Libyan Health Minister Holds Emergency Meeting with WHO to Address Hospital Needs

Libyan Health Minister Holds Emergency Meeting with WHO to Address Hospital Needs
Libyan Health Minister Holds Emergency Meeting with WHO to Address Hospital Needs

Health Minister of the Libyan Parliament-designated government, Othman Abdel-Jalil convened an emergency meeting with the World Health Organization (WHO) in Derna.

The Ministry noted that WHO has made thorough preparations to supply urgent needs. This includes equipment and medications to several field hospitals, and operating rooms in various medical facilities to cope with the current emergency conditions.

The two sides discussed the provision of essential requirements for emergency hospitals during this critical period.

Dr. Rick Brennan from WHO said earlier that Libya is in dire need of urgent medical supplies, especially in some of its worst-hit regions like the city of Derna.

Brennan, who oversees the Emergency Programs at the WHO’s Eastern Mediterranean Regional Office, highlighted that many of Libya’s medical facilities were already underperforming, even before the storm’s onset. A substantial portion of these facilities had been grappling with issues like poor equipment, and staff shortages.

Brennan pointed out challenges in delivering aid to the regions most in need, stating, “The majority of the initial response to any significant crisis like this typically comes from the local community. However, we—the international community—need to rally behind them, providing extensive support commensurate with these immense needs.”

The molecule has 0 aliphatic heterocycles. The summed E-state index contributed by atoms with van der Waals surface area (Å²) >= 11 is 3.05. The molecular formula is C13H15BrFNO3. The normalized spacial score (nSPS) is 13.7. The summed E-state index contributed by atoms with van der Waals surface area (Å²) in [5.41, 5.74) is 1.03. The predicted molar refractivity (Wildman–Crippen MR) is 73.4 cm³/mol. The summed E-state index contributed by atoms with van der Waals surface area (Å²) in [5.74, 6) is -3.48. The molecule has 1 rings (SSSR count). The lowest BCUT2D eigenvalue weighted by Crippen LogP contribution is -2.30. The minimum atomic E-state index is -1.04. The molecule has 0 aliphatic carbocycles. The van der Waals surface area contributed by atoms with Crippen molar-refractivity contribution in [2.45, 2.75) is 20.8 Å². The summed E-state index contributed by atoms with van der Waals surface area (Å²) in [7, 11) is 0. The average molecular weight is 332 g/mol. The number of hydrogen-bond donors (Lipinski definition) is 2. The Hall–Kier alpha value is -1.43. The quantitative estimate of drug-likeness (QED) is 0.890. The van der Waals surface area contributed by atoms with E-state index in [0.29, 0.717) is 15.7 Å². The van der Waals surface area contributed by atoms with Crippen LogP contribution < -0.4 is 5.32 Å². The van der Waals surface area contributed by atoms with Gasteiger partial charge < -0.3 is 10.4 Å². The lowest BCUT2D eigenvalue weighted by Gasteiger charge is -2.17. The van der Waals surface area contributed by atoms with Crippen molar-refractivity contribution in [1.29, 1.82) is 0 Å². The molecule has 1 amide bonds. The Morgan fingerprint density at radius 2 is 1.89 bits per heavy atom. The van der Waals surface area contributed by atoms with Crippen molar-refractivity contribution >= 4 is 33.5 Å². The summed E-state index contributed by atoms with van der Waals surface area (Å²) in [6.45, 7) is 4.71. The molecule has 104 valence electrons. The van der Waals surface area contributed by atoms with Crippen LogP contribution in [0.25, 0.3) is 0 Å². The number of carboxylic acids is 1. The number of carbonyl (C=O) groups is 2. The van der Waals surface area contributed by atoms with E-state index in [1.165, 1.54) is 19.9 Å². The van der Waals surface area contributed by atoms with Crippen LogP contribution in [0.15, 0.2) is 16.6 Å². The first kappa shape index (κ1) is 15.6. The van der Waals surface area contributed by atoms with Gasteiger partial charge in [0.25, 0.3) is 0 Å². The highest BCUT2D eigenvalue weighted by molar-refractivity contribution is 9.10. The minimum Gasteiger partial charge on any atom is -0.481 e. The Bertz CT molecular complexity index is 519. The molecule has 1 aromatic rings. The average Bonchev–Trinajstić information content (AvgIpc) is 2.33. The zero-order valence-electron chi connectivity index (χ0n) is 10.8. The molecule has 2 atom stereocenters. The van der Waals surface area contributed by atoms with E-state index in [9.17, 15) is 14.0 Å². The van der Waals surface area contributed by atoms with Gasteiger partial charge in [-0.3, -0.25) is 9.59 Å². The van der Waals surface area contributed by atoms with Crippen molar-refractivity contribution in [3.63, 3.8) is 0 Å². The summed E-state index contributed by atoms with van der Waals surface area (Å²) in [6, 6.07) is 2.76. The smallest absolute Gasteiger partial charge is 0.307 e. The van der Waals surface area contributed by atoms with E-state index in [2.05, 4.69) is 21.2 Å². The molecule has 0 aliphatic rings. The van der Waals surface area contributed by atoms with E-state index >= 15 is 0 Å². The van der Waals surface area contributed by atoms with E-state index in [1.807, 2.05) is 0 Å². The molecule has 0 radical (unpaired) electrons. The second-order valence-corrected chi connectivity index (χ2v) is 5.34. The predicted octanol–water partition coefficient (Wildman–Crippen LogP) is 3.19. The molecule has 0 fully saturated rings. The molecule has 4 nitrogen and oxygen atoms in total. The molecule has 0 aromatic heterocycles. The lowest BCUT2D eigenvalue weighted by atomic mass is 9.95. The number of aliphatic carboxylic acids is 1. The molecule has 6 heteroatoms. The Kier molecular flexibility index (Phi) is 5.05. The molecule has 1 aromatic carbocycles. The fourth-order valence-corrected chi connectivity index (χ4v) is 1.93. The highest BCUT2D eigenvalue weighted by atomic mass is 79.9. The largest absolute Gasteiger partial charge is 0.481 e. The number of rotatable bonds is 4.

Notably, the United Nations Office for the Coordination of Humanitarian Affairs (OCHA) has released an urgent appeal for $71.4 million dollars. The fund aims to address the immediate needs of Libyans devastated by recent catastrophic flooding. This call to action targets assistance for 250,000 individuals, out of an estimated 884,000 who might need aid in the coming three months.

OCHA reported on its website, that these funds will potentially be revised as more information becomes available.

The catastrophic floods have directly affected approximately 900,000 individuals in five provinces of war-torn Libya, although the impact varies. Areas most affected include Derna, Al-Bayda, Susa, Marj, Shahat, Tacnes, Batna, Talmita, Barsis, Tokra, and Abiar. Displaced victims are now seeking refuge in schools and hotels.

The United Nations, the European Union, the United States, and several Middle Eastern and North African countries have pledged support. They are sending rescue teams, emergency shelters, food supplies, water tanks, medical equipment, and additional body bags.